Both the ship and the basket were pitch coated. Moses called his mother’s reed basket a tebah before she coated it (Ex 2:3), which is a minor issue. Linguistically, this option has the same problems as the first point above (boat or ship), there is no good reason to use an archaic term and no logic behind the disappearance of tebah in subsequent writings. These points alone are probably insufficient to disqualify the “pitch coating” interpretation, but the context certainly should, Moses basket was reeds gome’  {go’-meh} which always means reeds, bulrushes, papyrus. Hebrew also has a good word for basket, cal,  which Moses used whenever he talked about bread baskets and the like (14 times). So they can’t be the same material.

The purpose of each vessel was to preserve life, or to put it a different way, perhaps tbh implies the “preservation of life.”. This definition is perhaps the most robust since there are no subsequent parallels that involve life preserving objects. We might trace it right through to Moses, his basket account would read; Ex 2:3 “…she took a life saver of bullrushes and coated it with tar and pitch…” In a preliminary investigation it appears the most robust interpretation would not be a descriptive term (like boat) but a functional one (such as “life preserver” or “rescuer”). This would also offer a convenient typology with Jesus Christ (tebah = savior)

The Shape of an Old Basket.
Egyptian basket weaving was very advanced from the earliest records. They used coiled, plaited or woven techniques and a variety of materials and shapes.
Coiled basketry dominates the collections of surviving tomb items and ancient drawings.
“Oval and circular forms were particularly common, some having matching lids. Smooth, rounded lines and graceful reinforcement ribs can be seen in many surviving examples of ancient Egyptian coiled basketry.”

Bulrushes (gome’, “papyrus”):

This species of reed was used by the Egyptians for many different vessels, some of which were intended to float or even to be used as a skiff. Slime (chemar, “bitumen”), pitch (zepheth, “pitch”) was probably the sticky mud of the Nile with which to this day so many things in Egypt are plastered. In this case it was mixed with bitumen. Flags (cuph, “sedge”) were reeds of every kind and tall grass growing in the shallow water at the edge of the river.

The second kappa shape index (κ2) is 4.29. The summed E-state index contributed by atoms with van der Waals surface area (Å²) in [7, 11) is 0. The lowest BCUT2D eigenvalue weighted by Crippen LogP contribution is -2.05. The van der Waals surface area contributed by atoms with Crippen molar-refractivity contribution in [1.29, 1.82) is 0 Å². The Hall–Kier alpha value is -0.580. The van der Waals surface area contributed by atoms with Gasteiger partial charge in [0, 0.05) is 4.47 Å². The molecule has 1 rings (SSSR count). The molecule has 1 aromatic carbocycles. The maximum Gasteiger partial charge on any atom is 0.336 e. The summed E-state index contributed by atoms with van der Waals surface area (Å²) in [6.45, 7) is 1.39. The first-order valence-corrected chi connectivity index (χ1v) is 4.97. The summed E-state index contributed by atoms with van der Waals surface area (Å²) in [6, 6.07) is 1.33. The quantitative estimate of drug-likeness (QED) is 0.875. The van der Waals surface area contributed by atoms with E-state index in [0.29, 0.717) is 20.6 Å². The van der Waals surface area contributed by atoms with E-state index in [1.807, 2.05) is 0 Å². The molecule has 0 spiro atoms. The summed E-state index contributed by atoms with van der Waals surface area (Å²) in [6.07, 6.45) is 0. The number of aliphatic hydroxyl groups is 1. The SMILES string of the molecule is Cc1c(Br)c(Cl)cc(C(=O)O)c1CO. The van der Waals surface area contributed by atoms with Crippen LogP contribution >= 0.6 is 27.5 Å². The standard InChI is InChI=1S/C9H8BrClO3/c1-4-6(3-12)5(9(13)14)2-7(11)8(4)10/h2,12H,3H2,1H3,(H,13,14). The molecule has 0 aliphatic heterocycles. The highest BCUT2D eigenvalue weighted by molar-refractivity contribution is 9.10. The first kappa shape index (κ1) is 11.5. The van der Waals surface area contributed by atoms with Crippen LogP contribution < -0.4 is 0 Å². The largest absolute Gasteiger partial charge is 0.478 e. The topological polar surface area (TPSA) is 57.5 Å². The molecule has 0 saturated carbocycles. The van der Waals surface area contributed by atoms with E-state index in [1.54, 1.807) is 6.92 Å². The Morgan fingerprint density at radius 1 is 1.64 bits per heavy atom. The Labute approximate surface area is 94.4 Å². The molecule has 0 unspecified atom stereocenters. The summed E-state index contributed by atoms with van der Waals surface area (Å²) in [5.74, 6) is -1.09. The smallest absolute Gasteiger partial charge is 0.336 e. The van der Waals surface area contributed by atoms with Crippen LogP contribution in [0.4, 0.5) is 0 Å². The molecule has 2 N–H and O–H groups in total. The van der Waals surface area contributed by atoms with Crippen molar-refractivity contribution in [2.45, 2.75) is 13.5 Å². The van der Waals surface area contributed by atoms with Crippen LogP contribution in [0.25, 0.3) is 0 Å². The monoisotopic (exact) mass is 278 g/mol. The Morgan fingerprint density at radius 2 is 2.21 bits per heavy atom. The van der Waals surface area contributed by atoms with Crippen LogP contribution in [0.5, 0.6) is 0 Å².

Thus the ark of bulrushes was a vessel made of papyrus stalks and rendered fit to float by being covered with a mixture of bitumen and mud. Into this floating vessel the mother of Moses placed the boy when he was three months old, and put the vessel in the water among the sedge along the banks of the Nile at the place where the ladies from the palace were likely to come to bathe. The act was a pathetic imitation of obedience to the king’s command to throw boy babies into the river, a command which she had for three months braved and which now she so obeyed as probably to bring the cruelty of the king to the notice of the royal ladies in such way as to arouse a womanly sympathy, That method of abandoning children, either willingly or by necessity, is as natural along the Nile and the Euphrates, where the river is the great artery of the land and where the floating basket had been used from time immemorial, as is the custom in our modern cities of placing abandoned infants in the streets or on door-steps where they are likely to be found, and such events may have occurred then as often as now.